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References 1. Kaczyński M. Prof. Jan Mazurkiewicz. Pol. Tyg. Lek.1947.2.171-176. 2. Nasierowski T. Jan Mazurkiewicz (1871-1947). Postępy Psychiatrii i Neurologii,1994,3,119-130. 3. Nasierowski T. Listy do przyjaciela. Psychiatria polska początku XX wieku w listach Jana Mazurkiewicza do Witolda Chodźki. Postępy Psychiatrii i Neurologii,2002, 11,391-405. 4. Mazurkiewicz J. Wstęp do psychofizjologii normalnej. Ewolucja aktywności korowo-psychicznej. Warszawa. PZWL. Tom I.1950. 5. Mazurkiewicz J. Wstęp do psychofizjologii normalnej. Dyssolucja aktywności korowo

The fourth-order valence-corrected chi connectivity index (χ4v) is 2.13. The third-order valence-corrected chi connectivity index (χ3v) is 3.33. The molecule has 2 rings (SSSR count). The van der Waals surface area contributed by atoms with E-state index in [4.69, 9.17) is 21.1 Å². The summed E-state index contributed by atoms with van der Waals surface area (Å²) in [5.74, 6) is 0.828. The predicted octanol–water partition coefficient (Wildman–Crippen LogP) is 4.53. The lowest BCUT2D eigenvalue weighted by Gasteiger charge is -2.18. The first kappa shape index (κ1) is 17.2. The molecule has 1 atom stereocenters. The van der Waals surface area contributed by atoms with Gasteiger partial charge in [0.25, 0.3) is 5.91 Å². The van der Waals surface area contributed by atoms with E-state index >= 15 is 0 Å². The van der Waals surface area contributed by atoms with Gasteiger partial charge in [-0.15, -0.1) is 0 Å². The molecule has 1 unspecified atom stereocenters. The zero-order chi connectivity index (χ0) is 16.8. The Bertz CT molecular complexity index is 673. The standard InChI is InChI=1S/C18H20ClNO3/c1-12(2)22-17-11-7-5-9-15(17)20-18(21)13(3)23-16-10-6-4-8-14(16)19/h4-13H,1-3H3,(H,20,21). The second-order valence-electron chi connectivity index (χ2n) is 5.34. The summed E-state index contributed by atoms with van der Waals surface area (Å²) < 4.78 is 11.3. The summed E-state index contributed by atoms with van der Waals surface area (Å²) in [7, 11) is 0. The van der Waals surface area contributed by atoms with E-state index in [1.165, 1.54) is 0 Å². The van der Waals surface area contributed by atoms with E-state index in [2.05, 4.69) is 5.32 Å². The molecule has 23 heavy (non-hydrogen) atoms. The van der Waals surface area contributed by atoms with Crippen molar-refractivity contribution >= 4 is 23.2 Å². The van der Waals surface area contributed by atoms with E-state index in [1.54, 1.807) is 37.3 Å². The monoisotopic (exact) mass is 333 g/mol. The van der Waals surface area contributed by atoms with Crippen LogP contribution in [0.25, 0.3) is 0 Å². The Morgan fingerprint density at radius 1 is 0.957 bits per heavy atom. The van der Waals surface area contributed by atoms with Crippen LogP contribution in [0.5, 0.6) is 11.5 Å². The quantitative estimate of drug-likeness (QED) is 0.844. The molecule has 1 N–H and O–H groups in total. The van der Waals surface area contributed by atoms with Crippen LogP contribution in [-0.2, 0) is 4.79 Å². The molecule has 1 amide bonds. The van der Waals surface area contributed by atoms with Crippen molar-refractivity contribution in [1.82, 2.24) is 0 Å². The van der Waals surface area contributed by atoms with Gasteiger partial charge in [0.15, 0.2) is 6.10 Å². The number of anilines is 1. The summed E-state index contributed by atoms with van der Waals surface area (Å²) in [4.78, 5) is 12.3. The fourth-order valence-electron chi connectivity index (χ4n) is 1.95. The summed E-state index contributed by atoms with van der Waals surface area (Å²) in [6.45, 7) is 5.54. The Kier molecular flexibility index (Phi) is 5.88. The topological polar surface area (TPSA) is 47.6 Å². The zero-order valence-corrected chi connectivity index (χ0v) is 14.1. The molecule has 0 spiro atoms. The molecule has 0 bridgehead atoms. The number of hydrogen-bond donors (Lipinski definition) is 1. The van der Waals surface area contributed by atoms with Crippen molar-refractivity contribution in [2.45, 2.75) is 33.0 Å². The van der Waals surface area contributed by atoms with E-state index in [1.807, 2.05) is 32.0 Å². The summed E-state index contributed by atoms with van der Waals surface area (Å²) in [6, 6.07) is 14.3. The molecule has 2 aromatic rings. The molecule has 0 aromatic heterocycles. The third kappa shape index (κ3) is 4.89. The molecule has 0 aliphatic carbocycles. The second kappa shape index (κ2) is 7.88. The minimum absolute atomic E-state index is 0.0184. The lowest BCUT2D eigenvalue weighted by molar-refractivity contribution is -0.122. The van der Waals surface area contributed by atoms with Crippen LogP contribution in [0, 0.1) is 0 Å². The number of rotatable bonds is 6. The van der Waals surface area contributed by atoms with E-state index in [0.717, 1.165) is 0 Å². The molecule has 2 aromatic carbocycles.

In creating his Psychophysiological Theory, Jan Mazurkiewicz transplanted John Hughlings Jackson’s method into the field of psychiatry. Like his precursor, he distinguished four evolutionary levels, but this time with regard to mental activity. According to Mazurkiewicz’s approach, disease is the reverse of evolution. Doing damage to the highest evolutionary level, it allows evolutionarily lower levels to take control of the patient’s psyche. Distorted by the etiological factor, the lower mental levels manifest as mental disease. In his Psychophysiological Theory, Mazurkiewicz distinguishes three types of dissolution: intra-level dissolution (psychoneuroses), slow dissolution or dissociation proper (schizophrenia), and rapid, delirium-like dissolution (impaired consciousness). Kaczyński noted that, based on an in-depth analysis of the phylogenetic and ontogenetic development of the successive evolutionary levels of the nervous system, Mazurkiewicz transposed the principles of the Jacksonian concept of hierarchical evolution – dissolution. Within a dozen or so years from birth to maturity, the process of evolution of mankind is recapitulated, with the speed of lightning, in an individual – from instincts, which are phylogenetically the oldest, to the highest functions of the frontal lobes. The present paper makes mention of research conducted at Lublin’s Department of Psychiatry which expands on Mazurkiewicz’s theory.